Screen Queen Helen Mirren is set to play another iconic royal
When it comes to portraying royals on stage and screen, there’s nobody better than Helen Mirren. She first came to our attention onthe small screen as DCI Jane Tennison in Prime Suspect but it wasn’t long before the actress made the move to cinema. With over 60 films under her belt, Helen won an Emmy in 2006 for her lead role in TV mini-series, Elizabeth I, and the following year, won an Oscar for her outstanding portrayal of Queen Elizabeth II in The Queen. Now she is marking her return to the small screen in style, after a decade long absence, playing Catherine the Great in a new Sky period drama that promises to be jam-packed full of politics, passion and power. The story charts the dramatic rise and fallof arguably the most powerful female monarch in history.
The four-part historical drama will focus on the final stages of Catherine’s reign and her affairwith Russian military leader Grigory Potemkin -the man who ultimately helped her shape Russia’s future and expand the country’s Empire. Helen explains that she hopes she can change the perception of the Russian monarch, often remembered more for her promiscuity than her politics. “History tried to drag Catherine down because history doesn’t really like very successful, powerful women. I hope we are going to reinstate her reputation as the incredible leader that she was. I’m not saying she didn’t have her faults. She made mistakes and finished up quite tyrannical but she was originally a reformer of this vast, vast country.”
“She was German but she came to Russia at the age of 15 and married at 16 and learnt Russian. She was a prodigious writer. She’d get up at 5 every morning and write for two or three hours. If you read a book of her letters, she’s funny, interested, curious, spoke five or six languages – she was extraordinary.She was definitely on a par with Elizabeth I in intellect. Having played two British queens, how did a Russian royal compare? “Catherine’s world was just so different. Before Catherine there was Elizabeth, her mother-in-law, and before Elizabeth was Catherine I – and they all had a series of lovers. The whole attitude to sex was so different.The Russian Empresses behaved like men, they behaved like Louis XIV! They had lovers and everybody knew they had lovers and it was an accepted part of their culture – that’s so not British! She had, I think, four children by four different men but it didn’t impinge upon her power or position at all. I find it quite hard to get my head around that because l’m so used to British history and women being treated very differently from men.”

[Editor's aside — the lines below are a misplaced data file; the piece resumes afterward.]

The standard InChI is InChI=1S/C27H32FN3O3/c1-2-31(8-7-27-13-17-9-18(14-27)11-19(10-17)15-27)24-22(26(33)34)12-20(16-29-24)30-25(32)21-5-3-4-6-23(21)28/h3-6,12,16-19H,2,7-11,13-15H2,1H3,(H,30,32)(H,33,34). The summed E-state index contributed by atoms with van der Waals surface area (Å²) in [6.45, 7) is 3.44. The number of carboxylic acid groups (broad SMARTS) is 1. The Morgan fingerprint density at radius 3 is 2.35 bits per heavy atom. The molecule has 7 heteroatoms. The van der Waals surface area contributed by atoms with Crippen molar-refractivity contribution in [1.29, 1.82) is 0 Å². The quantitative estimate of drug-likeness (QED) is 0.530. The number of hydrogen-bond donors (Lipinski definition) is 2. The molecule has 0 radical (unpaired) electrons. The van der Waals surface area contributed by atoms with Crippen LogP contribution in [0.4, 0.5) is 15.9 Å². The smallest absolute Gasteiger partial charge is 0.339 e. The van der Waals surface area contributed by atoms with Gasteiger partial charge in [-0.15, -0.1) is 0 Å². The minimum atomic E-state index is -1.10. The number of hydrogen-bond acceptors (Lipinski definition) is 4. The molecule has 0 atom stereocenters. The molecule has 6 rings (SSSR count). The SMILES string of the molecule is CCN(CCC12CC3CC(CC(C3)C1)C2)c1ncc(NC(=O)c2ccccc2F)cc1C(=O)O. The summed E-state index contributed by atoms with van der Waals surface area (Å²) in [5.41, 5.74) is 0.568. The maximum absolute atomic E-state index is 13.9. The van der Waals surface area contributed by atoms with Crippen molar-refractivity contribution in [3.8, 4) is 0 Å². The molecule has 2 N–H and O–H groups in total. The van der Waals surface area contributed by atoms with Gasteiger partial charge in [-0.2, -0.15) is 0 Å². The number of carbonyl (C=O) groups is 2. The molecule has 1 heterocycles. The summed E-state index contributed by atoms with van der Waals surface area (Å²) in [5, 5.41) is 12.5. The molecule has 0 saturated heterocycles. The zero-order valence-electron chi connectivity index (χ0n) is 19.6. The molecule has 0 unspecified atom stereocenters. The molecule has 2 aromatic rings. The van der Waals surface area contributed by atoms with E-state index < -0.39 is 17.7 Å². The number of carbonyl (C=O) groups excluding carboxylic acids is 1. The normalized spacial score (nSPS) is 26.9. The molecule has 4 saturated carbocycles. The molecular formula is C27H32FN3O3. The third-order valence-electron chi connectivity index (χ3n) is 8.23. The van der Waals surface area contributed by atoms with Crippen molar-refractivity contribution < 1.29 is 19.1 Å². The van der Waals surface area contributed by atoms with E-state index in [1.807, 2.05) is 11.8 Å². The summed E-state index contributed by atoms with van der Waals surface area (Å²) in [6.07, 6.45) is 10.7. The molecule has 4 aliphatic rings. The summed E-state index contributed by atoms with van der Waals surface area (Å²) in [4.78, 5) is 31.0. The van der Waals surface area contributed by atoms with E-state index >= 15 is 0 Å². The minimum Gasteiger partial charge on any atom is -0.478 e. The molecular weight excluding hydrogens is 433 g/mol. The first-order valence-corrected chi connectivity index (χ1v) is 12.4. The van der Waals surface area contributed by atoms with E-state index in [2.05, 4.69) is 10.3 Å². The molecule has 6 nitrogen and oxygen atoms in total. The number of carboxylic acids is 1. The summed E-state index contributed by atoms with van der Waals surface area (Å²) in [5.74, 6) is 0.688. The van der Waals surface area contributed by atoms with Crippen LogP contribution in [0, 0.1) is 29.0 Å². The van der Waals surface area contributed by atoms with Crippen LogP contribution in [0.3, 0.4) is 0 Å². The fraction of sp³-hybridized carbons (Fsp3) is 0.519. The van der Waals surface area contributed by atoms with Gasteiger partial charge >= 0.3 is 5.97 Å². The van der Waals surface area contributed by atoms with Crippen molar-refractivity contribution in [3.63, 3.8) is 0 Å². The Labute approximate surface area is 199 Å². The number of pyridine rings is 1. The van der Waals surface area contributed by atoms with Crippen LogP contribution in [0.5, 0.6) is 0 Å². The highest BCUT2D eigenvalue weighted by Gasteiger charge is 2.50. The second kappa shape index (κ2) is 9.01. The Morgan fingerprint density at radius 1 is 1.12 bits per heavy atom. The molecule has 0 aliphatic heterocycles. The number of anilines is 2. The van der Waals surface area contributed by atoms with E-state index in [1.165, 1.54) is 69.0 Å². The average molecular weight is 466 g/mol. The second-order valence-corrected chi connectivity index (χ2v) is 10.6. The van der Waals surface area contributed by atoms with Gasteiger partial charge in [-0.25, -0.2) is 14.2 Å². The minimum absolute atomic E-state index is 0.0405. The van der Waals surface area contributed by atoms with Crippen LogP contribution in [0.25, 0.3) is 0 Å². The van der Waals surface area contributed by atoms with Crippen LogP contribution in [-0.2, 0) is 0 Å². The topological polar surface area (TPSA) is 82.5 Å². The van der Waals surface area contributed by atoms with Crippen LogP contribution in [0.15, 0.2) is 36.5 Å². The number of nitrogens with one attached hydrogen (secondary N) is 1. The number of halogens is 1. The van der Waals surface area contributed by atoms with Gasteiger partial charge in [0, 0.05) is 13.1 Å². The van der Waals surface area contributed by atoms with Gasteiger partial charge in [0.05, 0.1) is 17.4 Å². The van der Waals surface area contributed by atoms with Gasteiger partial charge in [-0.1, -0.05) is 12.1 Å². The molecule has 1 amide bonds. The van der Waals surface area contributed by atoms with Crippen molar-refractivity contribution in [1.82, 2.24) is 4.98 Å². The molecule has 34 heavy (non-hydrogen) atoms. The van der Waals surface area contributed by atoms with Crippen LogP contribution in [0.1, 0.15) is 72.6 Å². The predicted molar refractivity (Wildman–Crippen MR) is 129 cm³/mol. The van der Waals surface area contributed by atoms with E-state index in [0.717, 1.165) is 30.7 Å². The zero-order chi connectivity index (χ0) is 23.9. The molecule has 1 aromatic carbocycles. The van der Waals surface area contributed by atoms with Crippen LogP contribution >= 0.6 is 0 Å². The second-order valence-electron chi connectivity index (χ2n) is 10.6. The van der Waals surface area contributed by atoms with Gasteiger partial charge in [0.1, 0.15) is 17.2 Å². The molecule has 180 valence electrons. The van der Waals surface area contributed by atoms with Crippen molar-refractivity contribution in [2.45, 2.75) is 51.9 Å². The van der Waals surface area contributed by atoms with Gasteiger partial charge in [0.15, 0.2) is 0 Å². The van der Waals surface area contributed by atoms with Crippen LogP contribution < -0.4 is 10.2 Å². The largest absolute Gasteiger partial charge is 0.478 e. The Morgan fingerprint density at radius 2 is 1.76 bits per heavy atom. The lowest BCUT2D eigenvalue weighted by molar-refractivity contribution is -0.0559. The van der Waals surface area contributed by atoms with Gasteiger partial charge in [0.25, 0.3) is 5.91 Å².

Helen may have grown up in Essex but in fact has Russian roots – her grandfather was an officer in the Imperial Russian Army and several years ago she was delighted to discover an old trunk held a fascinating insight into her grandfather’s life before emigrating to the UK. “It was his old wooden military trunk that he went on campaigns with. Inside were a lot of incomprehensible letters and photographs from his sisters in Russia. When I did Prime Suspect we had a Russian speaker onset and he translated them for me, so that was an amazing moment of discovery of a door opening onto the past of my family. The translator, who was actually a sort of investigative journalist,went on to discover our family estates and he found relatives of my sister and 1 in Russia so we went to met them.”
With over 50 years of experience under her belt,Helen has firmly achieved national treasure status – what words of wisdom would she impart to the new generation of British acting talent? “You have to have ego, you have to have a certain kind of self-confidence, but at the same time that can lead you up the garden path and lead you into being an idiot! So you know, you have to sort of calibrate that. Somehow have confidence, have courage, go where others fear to go, be bold, be brave be beautiful in your soul- and be on time!” She smiles. Wise words from our ultimate Screen Queen.